Tag Archives: relief teaching

What a Month!

8 Oct

Wow! It has been far too long since I last posted… life just runs away sometimes!  The month of September was CRAZY!!! My first month flying solo and I’m finally getting around to reflecting on my time in Year 2.As many of my fellow graduates have discovered, real-life teaching is very different to what we experience on Professional Experience placements.  The excitement of finally getting to live out our ‘pedagogical dreams’ is overwhelmed by the flurry of students’ names, unfamiliar routines and lapses in self-confidence.  To be completely honest, there were a couple of days where I went home thinking teaching was the last thing in the world that I was made for.  But when I reflect on my first 20 days of teaching and wise words from my principal I know that this is the career for me.


  • Developing rapport with students quickly
  • Stepping into another teacher’s routines and expectations of students
  • Reacting positively to “But normally MrsX does it this way…”
  • Knowing when to take things personally and when to reflect and move on


  • Having parents let me know their students are loving coming to school
  • A break through with a reluctant writer
  • Watching the students shine in their school concert
  • Beautiful thank you/goodbye cards
  • Developing relationships with school staff

At the end of the day there will always be distant students, concerned parents, hectic timetables and crisis of confidence.  What is important is that we focus on what really matters – being genuine and transparent in the classroom, collaborating with and supporting our colleagues and passionately pursuing professional development in order to care for our students best.  I am setting myself the goal of focusing on the positives and the things that I can change each and every day.


Casual Teaching Tips

8 Aug

Today’s GUEST POST is from Miss Michael, a fellow 2012 graduate teacher, has kindly agreed to share some of her Casual Teaching Tips for those of us who are yet to begin our relief teaching.  Enjoy 🙂 Mrs Wansink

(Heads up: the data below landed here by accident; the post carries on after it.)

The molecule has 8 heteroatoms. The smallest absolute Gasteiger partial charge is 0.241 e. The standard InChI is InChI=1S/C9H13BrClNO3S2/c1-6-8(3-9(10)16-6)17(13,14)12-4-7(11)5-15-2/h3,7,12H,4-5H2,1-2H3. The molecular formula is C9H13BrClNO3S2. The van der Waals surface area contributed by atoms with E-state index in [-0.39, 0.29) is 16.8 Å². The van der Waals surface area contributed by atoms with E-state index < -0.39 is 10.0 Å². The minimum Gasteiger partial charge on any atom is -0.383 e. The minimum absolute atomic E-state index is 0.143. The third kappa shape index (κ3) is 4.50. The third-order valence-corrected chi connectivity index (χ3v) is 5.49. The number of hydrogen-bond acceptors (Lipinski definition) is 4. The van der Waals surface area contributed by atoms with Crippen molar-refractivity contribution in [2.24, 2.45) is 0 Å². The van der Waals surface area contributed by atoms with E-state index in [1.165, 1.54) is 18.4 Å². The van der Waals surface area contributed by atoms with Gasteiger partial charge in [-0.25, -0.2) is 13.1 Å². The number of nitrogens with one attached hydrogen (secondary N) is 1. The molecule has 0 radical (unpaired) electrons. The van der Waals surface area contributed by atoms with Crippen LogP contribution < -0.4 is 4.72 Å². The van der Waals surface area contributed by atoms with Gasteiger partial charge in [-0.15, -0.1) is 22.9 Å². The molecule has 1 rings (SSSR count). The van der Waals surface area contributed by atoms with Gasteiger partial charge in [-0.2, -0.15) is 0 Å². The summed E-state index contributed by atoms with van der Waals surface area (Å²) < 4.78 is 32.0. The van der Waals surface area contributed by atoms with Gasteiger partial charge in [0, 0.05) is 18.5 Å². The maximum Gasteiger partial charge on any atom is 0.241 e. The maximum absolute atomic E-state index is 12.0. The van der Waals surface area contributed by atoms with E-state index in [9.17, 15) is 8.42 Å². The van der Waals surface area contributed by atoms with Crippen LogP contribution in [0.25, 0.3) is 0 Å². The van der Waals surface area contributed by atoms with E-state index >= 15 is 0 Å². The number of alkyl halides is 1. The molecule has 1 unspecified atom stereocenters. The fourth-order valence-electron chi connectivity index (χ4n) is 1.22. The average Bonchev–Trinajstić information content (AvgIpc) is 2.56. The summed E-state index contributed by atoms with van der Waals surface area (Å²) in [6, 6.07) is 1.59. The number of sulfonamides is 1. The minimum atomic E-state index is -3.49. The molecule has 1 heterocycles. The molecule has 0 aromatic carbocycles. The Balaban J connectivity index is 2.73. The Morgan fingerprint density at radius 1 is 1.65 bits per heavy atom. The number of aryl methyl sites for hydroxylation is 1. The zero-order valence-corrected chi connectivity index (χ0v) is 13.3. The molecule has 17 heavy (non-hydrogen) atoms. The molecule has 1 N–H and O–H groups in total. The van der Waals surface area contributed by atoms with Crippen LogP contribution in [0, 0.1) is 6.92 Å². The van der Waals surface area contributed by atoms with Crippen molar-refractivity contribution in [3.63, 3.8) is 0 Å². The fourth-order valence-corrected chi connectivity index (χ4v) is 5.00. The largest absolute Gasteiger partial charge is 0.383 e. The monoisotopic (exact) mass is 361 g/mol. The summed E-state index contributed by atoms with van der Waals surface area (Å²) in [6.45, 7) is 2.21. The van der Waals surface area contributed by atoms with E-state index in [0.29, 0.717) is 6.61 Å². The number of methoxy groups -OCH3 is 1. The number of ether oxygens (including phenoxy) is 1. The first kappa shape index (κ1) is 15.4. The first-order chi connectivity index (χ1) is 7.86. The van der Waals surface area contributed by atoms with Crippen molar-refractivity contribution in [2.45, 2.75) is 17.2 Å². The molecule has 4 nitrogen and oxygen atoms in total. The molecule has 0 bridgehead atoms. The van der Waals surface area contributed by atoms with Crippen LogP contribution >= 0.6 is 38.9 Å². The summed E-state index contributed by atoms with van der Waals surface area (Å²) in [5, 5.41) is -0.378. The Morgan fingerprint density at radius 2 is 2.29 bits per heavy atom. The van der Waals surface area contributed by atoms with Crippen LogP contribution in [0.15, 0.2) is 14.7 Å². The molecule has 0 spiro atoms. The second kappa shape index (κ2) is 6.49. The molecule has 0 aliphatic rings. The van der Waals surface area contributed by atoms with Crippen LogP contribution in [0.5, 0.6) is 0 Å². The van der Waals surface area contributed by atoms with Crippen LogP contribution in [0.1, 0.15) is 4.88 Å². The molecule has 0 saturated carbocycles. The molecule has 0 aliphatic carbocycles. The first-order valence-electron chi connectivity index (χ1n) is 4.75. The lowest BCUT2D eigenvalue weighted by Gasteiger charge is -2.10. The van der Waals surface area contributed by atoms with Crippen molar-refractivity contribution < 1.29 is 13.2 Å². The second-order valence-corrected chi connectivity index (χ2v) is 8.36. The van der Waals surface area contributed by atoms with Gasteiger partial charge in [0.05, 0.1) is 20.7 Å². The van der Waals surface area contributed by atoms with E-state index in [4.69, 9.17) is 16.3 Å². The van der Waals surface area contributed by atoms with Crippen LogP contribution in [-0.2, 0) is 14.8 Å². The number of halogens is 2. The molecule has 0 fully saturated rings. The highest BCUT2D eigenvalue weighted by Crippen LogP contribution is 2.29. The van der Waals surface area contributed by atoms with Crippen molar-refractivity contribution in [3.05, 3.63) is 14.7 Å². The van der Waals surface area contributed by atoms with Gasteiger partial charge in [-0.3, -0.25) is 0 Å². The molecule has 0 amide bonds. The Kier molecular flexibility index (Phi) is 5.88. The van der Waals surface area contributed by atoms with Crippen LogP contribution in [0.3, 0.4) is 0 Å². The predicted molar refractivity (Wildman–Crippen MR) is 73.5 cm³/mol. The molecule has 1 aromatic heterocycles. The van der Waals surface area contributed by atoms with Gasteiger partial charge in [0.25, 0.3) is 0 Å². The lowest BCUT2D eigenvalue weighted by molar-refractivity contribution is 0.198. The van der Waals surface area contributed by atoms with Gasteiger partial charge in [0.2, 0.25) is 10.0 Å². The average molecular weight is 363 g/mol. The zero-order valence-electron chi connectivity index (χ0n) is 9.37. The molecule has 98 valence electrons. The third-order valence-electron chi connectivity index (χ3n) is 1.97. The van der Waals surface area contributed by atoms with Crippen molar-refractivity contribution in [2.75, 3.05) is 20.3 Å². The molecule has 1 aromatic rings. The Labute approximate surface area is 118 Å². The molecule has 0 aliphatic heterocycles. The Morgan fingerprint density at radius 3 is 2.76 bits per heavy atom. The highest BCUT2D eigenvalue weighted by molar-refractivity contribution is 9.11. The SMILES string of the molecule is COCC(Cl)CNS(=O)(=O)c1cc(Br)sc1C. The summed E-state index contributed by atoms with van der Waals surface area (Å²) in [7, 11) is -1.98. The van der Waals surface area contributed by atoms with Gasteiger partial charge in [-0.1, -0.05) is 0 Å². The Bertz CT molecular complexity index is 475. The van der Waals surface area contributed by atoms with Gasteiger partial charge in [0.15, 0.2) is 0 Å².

Having only just finished uni (approximately 1 hour ago) and having only just begun my casual teaching (5 days so far), I have pretty limited experience in the field… Nonetheless, I’ve agreed to put together a small collection of things that have worked for me so far as a casual teacher.

As a casual, it’s important to be able to quickly access quality resources for those 7am calls when you have very limited time to prepare a days worth of lessons. I keep my resources in a portable filing box so if I’m really short on time, I can just bring the whole box with me to school!

Two top inclusions for a casual toolkit:
1. Resources that can be used across several (or all) year levels. It’s really handy to have a few things that you know can be easily adapted for any year level – this is particularly handy for when you plan for one year level and get switched to another class last minute. (Trust me, it can happen!)
2. Children’s books that you know really well.  This saves time looking for an appropriate book at school and if you know it well enough you’ll be able to deliver a way more interesting reading of it to the students.

While it’s great to be prepared, you can’t be set on things going the way you’ve planned.  There are a lot of variables that can come into play throughout a day (many of which you might not be told about).

Those I’ve encountered so far include:

  • Changes to the daily routine (assemblies, special events, specialised language/music instruction etc)
  • Finding out your class is studying a particular unit of work. (You can choose to ignore this or take it as an opportunity to adapt part of a lesson to relate to this unit)
  • No access to the SmartBoard … and the list goes on…

STAYING POSITIVE (one of Mrs Wansink’s favourites!)
Being a casual teacher can be tough. Not knowing the class, OR the school, OR the routines OR the effective behaviour management strategies can be daunting and difficult to get your head around. Find a way to stay positive even in the moments you find yourself completely lost (I have found that eavesdropping on Kindergarten conversations during recess is sure to cheer you up!).

Some final tips:

  • DO learn students’ names
  • DO get to the staffroom and mingle on your breaks
  • DO leave the room neat and tidy
  • DO take notes during the day to leave for the teacher

Miss Michael is a 23 year old fresh-out-of-uni, primary teaching, music playing, cooking enthusiast! You can find out more about Miss Michael’s teaching adventures at littlemissmichael.wordpress.com

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